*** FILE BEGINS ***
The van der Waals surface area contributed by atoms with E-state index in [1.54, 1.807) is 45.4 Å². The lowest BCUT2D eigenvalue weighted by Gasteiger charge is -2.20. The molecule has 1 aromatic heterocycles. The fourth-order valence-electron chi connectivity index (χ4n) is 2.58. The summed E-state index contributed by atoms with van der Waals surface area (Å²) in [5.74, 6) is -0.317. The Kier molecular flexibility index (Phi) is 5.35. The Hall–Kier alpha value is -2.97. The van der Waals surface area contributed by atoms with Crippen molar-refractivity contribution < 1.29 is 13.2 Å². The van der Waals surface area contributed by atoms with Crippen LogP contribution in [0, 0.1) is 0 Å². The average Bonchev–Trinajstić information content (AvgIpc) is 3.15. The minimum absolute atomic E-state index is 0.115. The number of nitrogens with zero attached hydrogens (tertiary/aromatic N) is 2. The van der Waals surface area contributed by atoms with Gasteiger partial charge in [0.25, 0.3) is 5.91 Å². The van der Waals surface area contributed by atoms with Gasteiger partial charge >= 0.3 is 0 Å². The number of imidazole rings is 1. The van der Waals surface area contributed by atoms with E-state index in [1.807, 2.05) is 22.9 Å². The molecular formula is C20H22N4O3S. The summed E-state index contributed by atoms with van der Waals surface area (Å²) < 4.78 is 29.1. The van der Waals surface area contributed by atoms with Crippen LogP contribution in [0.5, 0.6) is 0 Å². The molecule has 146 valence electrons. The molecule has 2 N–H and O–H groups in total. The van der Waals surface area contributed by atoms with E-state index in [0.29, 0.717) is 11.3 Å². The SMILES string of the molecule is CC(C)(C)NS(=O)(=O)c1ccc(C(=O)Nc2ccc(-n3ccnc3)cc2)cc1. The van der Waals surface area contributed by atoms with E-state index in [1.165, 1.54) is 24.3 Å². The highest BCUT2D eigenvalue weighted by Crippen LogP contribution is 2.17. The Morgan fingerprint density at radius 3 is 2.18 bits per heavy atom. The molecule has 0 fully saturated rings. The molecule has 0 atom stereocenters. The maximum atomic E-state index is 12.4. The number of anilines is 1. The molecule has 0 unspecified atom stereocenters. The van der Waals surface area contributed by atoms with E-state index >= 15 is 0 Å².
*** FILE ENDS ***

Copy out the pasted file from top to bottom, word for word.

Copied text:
The van der Waals surface area contributed by atoms with E-state index in [1.54, 1.807) is 45.4 Å². The lowest BCUT2D eigenvalue weighted by Gasteiger charge is -2.20. The molecule has 1 aromatic heterocycles. The fourth-order valence-electron chi connectivity index (χ4n) is 2.58. The summed E-state index contributed by atoms with van der Waals surface area (Å²) in [5.74, 6) is -0.317. The Kier molecular flexibility index (Phi) is 5.35. The Hall–Kier alpha value is -2.97. The van der Waals surface area contributed by atoms with Crippen molar-refractivity contribution < 1.29 is 13.2 Å². The van der Waals surface area contributed by atoms with Crippen LogP contribution in [0, 0.1) is 0 Å². The average Bonchev–Trinajstić information content (AvgIpc) is 3.15. The minimum absolute atomic E-state index is 0.115. The number of nitrogens with zero attached hydrogens (tertiary/aromatic N) is 2. The van der Waals surface area contributed by atoms with Gasteiger partial charge in [0.25, 0.3) is 5.91 Å². The van der Waals surface area contributed by atoms with Gasteiger partial charge >= 0.3 is 0 Å². The number of imidazole rings is 1. The van der Waals surface area contributed by atoms with E-state index in [1.807, 2.05) is 22.9 Å². The molecular formula is C20H22N4O3S. The summed E-state index contributed by atoms with van der Waals surface area (Å²) < 4.78 is 29.1. The van der Waals surface area contributed by atoms with Crippen LogP contribution in [0.5, 0.6) is 0 Å². The molecule has 146 valence electrons. The molecule has 2 N–H and O–H groups in total. The van der Waals surface area contributed by atoms with E-state index in [0.29, 0.717) is 11.3 Å². The SMILES string of the molecule is CC(C)(C)NS(=O)(=O)c1ccc(C(=O)Nc2ccc(-n3ccnc3)cc2)cc1. The van der Waals surface area contributed by atoms with E-state index in [1.165, 1.54) is 24.3 Å². The highest BCUT2D eigenvalue weighted by Crippen LogP contribution is 2.17. The Morgan fingerprint density at radius 3 is 2.18 bits per heavy atom. The molecule has 0 fully saturated rings. The molecule has 0 atom stereocenters. The maximum atomic E-state index is 12.4. The number of anilines is 1. The molecule has 0 unspecified atom stereocenters. The van der Waals surface area contributed by atoms with E-state index >= 15 is 0 Å².